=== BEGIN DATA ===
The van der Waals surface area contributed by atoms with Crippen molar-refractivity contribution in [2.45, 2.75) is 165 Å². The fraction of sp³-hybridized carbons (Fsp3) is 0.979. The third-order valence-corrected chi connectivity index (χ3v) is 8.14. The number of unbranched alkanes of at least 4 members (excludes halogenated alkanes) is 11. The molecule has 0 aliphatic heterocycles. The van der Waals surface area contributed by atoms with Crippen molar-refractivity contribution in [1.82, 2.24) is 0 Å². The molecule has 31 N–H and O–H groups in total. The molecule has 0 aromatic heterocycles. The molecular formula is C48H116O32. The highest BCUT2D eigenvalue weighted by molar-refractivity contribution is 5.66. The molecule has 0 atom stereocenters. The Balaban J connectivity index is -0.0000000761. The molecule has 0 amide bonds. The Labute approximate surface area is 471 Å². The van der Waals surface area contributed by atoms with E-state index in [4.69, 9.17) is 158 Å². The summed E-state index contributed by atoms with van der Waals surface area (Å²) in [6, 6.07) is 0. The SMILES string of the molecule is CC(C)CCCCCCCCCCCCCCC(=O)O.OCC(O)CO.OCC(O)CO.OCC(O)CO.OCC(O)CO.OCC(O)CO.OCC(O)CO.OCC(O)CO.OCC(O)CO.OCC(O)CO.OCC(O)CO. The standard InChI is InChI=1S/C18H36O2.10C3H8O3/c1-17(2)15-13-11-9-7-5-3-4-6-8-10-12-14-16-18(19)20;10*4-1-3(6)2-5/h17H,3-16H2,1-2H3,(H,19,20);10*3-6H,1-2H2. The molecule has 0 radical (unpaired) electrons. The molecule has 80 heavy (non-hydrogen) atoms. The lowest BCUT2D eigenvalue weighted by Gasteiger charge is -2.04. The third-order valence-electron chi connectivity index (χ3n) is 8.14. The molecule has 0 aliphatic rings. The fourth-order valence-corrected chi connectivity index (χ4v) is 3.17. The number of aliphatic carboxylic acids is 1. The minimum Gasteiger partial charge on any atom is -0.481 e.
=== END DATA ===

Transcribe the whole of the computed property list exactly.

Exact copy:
The van der Waals surface area contributed by atoms with Crippen molar-refractivity contribution in [2.45, 2.75) is 165 Å². The fraction of sp³-hybridized carbons (Fsp3) is 0.979. The third-order valence-corrected chi connectivity index (χ3v) is 8.14. The number of unbranched alkanes of at least 4 members (excludes halogenated alkanes) is 11. The molecule has 0 aliphatic heterocycles. The van der Waals surface area contributed by atoms with Crippen molar-refractivity contribution in [1.82, 2.24) is 0 Å². The molecule has 31 N–H and O–H groups in total. The molecule has 0 aromatic heterocycles. The molecular formula is C48H116O32. The highest BCUT2D eigenvalue weighted by molar-refractivity contribution is 5.66. The molecule has 0 atom stereocenters. The Balaban J connectivity index is -0.0000000761. The molecule has 0 amide bonds. The Labute approximate surface area is 471 Å². The van der Waals surface area contributed by atoms with E-state index in [4.69, 9.17) is 158 Å². The summed E-state index contributed by atoms with van der Waals surface area (Å²) in [6, 6.07) is 0. The SMILES string of the molecule is CC(C)CCCCCCCCCCCCCCC(=O)O.OCC(O)CO.OCC(O)CO.OCC(O)CO.OCC(O)CO.OCC(O)CO.OCC(O)CO.OCC(O)CO.OCC(O)CO.OCC(O)CO.OCC(O)CO. The standard InChI is InChI=1S/C18H36O2.10C3H8O3/c1-17(2)15-13-11-9-7-5-3-4-6-8-10-12-14-16-18(19)20;10*4-1-3(6)2-5/h17H,3-16H2,1-2H3,(H,19,20);10*3-6H,1-2H2. The molecule has 0 radical (unpaired) electrons. The molecule has 80 heavy (non-hydrogen) atoms. The lowest BCUT2D eigenvalue weighted by Gasteiger charge is -2.04. The third-order valence-electron chi connectivity index (χ3n) is 8.14. The molecule has 0 aliphatic rings. The fourth-order valence-corrected chi connectivity index (χ4v) is 3.17. The number of aliphatic carboxylic acids is 1. The minimum Gasteiger partial charge on any atom is -0.481 e.